Summary: huge protests continue and the military continue to give ground. Saudi/UAE/Egypt interest.
Since our posting of 12 April hundreds of thousands of demonstrators calling for civilian government have continued the mainly peaceful protests which had led to the ousting of President Bashir. The defence minister Awad Ibn Auf who was appointed to replace him lasted 24 hours, and he resigned along with Salah Gosh, head of the National Intelligence and Security Service (NISS). Next up was Lieutenant General Abd al-Fattah al-Burhan, heading a military council with Muhammad Hamdan Dagalo the commander of the paramilitary grouping formerly known as Janjaweed as his deputy.
The tone of the street protests is relaxed. “A woman in a black full-face Islamic veil discusses the merits of democracy as a man smoking a marijuana joint listens rather vaguely. A vendor sells corn at a discount, making a fortune. One couple mount a podium to take their marriage vows. ‘We are lions!’ intones a rapper.” ” The mood feels like just the hugest party. But underpinning all of that, of course, is this sense of persistence.”
What we described as the salami tactics of the protesters, following each concession by demanding another slice, have continued. On 20 April all eight officers ranked Lieutenant-General in the NISS were retired and several top members of the former ruling party were arrested. A search of Bashir’s home found cash in suitcases – $350,000, €6 million and Sud£5 million, and two of his brothers were arrested on corruption charges. On 21 April the military council said the formation of a joint military-civilian council was under consideration. But representatives of the protesters said they were suspending contacts with the political committee of the military council, which they said was composed of remnants of the ousted regime and was dealing with them “in the same old manner”. Yesterday 24 April three generals on the military council offered their resignations.
According to an Al Jazeera report the Sudanese Professionals’ Association (SPA) planned to announce its own civilian transitional council today 25 April, but Sudan Tribune reports that following a promise by the military council of unspecified positive steps the announcement has been postponed. The umbrella group of protesters Forces of the Declaration of Freedom and Change, which includes the SPA the main organisers of the protest, said a civilian transitional council with military representation should run Sudan for up to two years. Alaa Salah, the young woman who symbolises the protests for many and who has become known as a “kendaka”, a name historically given to Nubian queens in ancient Sudan, insists that the regime of “murder and tyranny” should be removed in its entirety.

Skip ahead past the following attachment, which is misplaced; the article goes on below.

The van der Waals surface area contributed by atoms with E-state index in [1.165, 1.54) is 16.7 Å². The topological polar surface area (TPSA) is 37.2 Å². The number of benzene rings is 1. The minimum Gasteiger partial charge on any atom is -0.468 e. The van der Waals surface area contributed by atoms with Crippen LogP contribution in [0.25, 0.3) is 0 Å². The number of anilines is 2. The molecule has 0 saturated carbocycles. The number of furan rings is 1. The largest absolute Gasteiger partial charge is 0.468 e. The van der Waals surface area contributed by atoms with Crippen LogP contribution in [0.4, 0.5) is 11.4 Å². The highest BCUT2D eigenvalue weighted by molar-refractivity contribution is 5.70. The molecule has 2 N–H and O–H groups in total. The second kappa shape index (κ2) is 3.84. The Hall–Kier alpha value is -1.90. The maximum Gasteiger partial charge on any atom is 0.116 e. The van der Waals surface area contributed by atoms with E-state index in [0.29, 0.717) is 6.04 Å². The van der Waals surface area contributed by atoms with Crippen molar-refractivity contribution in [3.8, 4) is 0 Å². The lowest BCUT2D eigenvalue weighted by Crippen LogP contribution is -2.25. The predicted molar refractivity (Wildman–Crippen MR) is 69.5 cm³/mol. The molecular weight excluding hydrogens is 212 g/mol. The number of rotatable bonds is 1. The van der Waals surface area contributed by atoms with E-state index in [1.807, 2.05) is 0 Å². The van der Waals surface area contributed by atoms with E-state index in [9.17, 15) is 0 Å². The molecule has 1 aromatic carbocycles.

Reuters quotes a Sudanese source that the appointments of Burhan and his team were backed by the UAE, Saudi Arabia and Egypt as part of a strategy of weakening the power of the Islamists, and another source arguing that the influence of Qatar and Turkey were reduced. On 21 April Saudi Arabia and the UAE said they had agreed to send Sudan $3 billion worth of aid, but according to an Al Jazeera report protesters said they should keep their money; they were trying to control Sudan but “we have enough resources to look after ourselves and our interests.” According
Lt Gen Mohamed Hamdan Dagalo
to Reuters’ sources Burhan’s deputy Dagalo, nicknamed Hemedti, has been backed by the UAE and Saudi Arabia and is ambitious to be number one man in Sudan, perhaps a Sudanese Sisi.
Giorgio Cafiero of the Washington-based Gulf State Analytics writes on the Turkish TRT World website “Riyadh and Abu Dhabi will seek to use their leverage over Sudan to ensure that Khartoum remains committed to the war in Yemen, where hundreds of Sudanese forces have died … The odds are good that the Kingdom and the UAE will also put pressure on Khartoum to distance itself from Turkey. With Riyadh and Abu Dhabi focused on undermining Ankara’s interests throughout the Arab world… officials in Turkey have concerns about the future of Suakin Island and Turkey’s military activities in that Red Sea port city in the post-Bashir era. If Sudan pivots closer to Riyadh and Abu Dhabi and can help deny Turkey access to Suakin Island, such a scenario would mark a major setback to Ankara’s agenda of projecting greater Turkish influence throughout the Red Sea, Africa, and the greater Muslim world.”
In an 18 April statement the US State Department called on the military to step aside; “The will of the Sudanese people is clear: it is time to move toward a transitional government that is inclusive and respectful of human rights and the rule of law.” Sudan remains labelled by the US as a state sponsor of terrorism, but none of the members of the military council are under US sanctions. On 21 April it was announced that a Sudanese delegation will shortly go to the US to seek Sudan’s removal from the list of state sponsors of terrorism.
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